In recent years, I’ve been happy to see a surge of writing that celebrates Appalachia by acknowledging its flaws but also highlighting its beauty, knack for storytelling, and strong community ties. That’s why I was excited to begin reading Lindsey Frantz’s debut YA novel The Upworld, set entirely in Kentucky.

In a dystopian future, Appalachia has been divided into three distinct factions: those who dwell above ground in communities, those who dwell in caves below ground, and the Wylden, dangerous savages who travel in packs. Erilyn spent her early life below ground until a shameful accident wrought by her telekinetic abilities forced her to move “up world”. There, she met and befriended a woman named Rosemarie who taught her to forage and live off the land. After Rosemarie’s death, Erilyn lives alone in a pine tree with only her large feral cat, Luna, for company. Everything changes when a boy from one of the communities, Finn, runs into the forest, pursued by Wylden.

After assisting Finn via her supernatural abilities, Erilyn nurses him back to health. The two develop feelings for one another, but as Winter looms closer, Erilyn knows that she cannot forage enough food to sustain two people. She convinces Finn to return to his community of Sunnybrook, but Finn refuses unless she accompanies him. It’s been so long since Erilyn was around others—will she adjust? Will the citizens of Sunnybrook discover her abilities? Does Finn’s ex, Morrigan, have it out for Erilyn? Is the mayor of Sunnybrook, Cillian, as innocent and friendly as he seems? And will Erilyn ever face the damage she caused below ground?

Frantz masterfully builds tension and suspense in The Upworld. Whether Erilyn, Finn, Luna, and company are running from Wylden, fighting their way out of Sunnybrook, or crawling through underground caverns, a sense of urgency is continuously present. Erilyn’s abilities are plainly stated and readers can easily put themselves in her shoes. The characters are multi-faceted—like Erilyn, we aren’t entirely sure who to trust. And the cover is beautiful—this is certainly a book you’ll want to display on your bookshelf and photograph for Instagram.

I desired more spark between Finn and Erilyn, perhaps more scenes of them growing together during their time alone in the forest. I also didn’t care for the nickname “Eri”—but I’m never a fan of shortening a main character’s name.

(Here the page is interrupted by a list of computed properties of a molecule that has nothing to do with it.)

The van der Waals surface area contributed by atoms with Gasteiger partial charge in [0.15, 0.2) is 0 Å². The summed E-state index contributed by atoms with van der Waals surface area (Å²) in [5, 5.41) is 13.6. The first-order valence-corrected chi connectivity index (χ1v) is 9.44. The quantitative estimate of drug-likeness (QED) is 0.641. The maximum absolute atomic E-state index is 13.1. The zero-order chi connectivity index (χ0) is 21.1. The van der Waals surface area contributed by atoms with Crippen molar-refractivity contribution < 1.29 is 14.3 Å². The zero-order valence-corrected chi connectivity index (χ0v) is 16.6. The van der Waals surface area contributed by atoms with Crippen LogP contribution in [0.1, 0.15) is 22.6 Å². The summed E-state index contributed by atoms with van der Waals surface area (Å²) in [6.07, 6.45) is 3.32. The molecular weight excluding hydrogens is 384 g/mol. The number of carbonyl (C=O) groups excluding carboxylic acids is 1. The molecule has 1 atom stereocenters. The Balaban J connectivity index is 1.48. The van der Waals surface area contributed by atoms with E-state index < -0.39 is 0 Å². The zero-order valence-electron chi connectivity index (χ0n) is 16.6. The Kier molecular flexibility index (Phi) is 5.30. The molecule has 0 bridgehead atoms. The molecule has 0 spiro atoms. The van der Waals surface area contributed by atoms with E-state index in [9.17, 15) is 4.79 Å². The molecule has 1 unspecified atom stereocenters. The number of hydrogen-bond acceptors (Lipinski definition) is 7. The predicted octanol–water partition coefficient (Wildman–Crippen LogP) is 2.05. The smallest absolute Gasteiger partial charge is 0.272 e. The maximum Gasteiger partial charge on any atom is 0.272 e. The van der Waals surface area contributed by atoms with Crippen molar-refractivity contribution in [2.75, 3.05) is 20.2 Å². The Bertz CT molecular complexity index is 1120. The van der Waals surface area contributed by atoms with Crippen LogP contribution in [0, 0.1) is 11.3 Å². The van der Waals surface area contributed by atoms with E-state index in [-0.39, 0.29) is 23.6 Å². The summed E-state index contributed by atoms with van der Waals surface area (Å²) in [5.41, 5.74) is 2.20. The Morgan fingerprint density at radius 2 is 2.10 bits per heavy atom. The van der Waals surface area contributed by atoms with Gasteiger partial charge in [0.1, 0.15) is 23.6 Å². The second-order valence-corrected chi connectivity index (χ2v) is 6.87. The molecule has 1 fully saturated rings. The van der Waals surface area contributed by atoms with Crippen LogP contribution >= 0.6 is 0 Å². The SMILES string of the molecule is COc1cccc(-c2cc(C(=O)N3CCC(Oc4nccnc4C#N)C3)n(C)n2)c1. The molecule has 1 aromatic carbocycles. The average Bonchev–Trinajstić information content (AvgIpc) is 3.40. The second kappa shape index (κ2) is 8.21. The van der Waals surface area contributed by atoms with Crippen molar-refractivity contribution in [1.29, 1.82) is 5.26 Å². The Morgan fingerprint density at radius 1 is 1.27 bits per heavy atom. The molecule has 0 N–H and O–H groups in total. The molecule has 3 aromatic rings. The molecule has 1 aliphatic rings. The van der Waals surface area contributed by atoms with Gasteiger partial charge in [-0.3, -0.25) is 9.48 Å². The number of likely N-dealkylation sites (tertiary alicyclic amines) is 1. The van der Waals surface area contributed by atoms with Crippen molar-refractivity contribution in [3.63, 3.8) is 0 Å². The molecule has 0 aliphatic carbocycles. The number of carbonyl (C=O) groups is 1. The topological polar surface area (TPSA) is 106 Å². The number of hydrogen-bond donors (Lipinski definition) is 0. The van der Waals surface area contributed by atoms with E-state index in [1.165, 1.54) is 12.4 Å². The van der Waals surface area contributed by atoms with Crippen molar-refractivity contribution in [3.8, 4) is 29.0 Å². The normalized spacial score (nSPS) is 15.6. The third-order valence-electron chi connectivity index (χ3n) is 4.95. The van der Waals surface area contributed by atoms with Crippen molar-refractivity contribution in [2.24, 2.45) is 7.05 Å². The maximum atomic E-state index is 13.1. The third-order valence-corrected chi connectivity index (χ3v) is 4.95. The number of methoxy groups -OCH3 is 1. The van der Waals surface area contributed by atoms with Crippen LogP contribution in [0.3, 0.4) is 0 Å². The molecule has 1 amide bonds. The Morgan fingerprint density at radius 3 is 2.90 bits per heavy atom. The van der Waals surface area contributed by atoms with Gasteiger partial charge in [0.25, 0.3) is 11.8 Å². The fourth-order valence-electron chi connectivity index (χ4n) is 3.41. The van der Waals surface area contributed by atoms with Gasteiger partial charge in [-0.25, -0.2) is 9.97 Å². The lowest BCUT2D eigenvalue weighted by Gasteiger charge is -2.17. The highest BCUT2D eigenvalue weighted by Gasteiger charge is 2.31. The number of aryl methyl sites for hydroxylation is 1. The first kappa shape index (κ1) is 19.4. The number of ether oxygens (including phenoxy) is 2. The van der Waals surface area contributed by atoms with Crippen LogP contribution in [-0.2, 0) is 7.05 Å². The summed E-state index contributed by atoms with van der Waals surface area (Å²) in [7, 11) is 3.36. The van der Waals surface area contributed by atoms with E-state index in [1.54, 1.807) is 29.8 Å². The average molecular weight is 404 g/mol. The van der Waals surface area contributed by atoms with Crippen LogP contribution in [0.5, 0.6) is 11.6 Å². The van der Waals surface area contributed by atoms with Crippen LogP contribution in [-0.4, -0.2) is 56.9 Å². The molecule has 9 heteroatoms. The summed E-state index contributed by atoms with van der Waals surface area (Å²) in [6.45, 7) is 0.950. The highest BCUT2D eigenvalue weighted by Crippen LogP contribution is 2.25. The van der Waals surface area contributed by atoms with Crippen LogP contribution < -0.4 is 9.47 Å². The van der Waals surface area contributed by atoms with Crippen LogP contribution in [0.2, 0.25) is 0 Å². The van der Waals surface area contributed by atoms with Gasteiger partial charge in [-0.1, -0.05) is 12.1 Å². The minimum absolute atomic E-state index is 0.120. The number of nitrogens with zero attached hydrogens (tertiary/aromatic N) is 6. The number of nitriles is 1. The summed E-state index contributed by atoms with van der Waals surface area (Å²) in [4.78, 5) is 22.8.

This novel would be a perfect addition to a dystopian unit. I’m using the prologue of this story (found in this anthology) with my classes this school year. Students who are fans of The Hunger Games and other books featuring powerful female protagonists will certainly be enthralled with both Erilyn and The Upworld.

Book Review: Song of the Current (June Uppercase Box)

song of the current cover

Tolcser, Sarah. Song of the Current. New York: Bloomsbury, 2017. Print.

Sometimes, being wrong is a good thing.

I’ve never been a big fan of pirate stories. The Pirates of the Caribbean movies admittedly lull me to sleep. Novels set at sea or within a boat have never been my first choice of reading material. So, when I saw a copy of Sarah Tolcser’s Song of the Current in my June Uppercase Box, I steeled myself for disappointment.

And I’m happy to report I was wrong. Very wrong. Tolcser’s novel is quite possibly the best book I’ve received from Uppercase and one of my favorite reads of 2017 (so far).

Caroline “Caro” Oresteia has spent her life on the river aboard her father’s wherry, Cormorant. She assists her father in delivering cargo and the occasional shipment of smuggled weapons. Caro’s father converses heavily with the god of the river, and Caro hopes that someday she too might have an experience with the divine. In the meantime, Caro’s focus is singular: she wants to take the reins of Cormorant upon her father’s retirement.

Caro’s life changes when she and her father sail into the town of Hespera’s Watch. There, the duo learns that a group of outlaws known as the Black Dogs have destroyed wherries in pursuit of an important piece of cargo. When officials in Hespera’s Watch cannot convince Caro’s father to carry this cargo to the intended recipient, he is jailed. Caro, in exchange for her father’s freedom, decides to sail Cormorant on her own and make the delivery. Caro is given a letter of marque and strict instructions not to open the box she is transporting. But, after a close scuffle with the Black Dogs, Caro can no longer resist—she has to open the box. What is inside? Why are the Black Dogs determined to confiscate it? Will Caro free her father?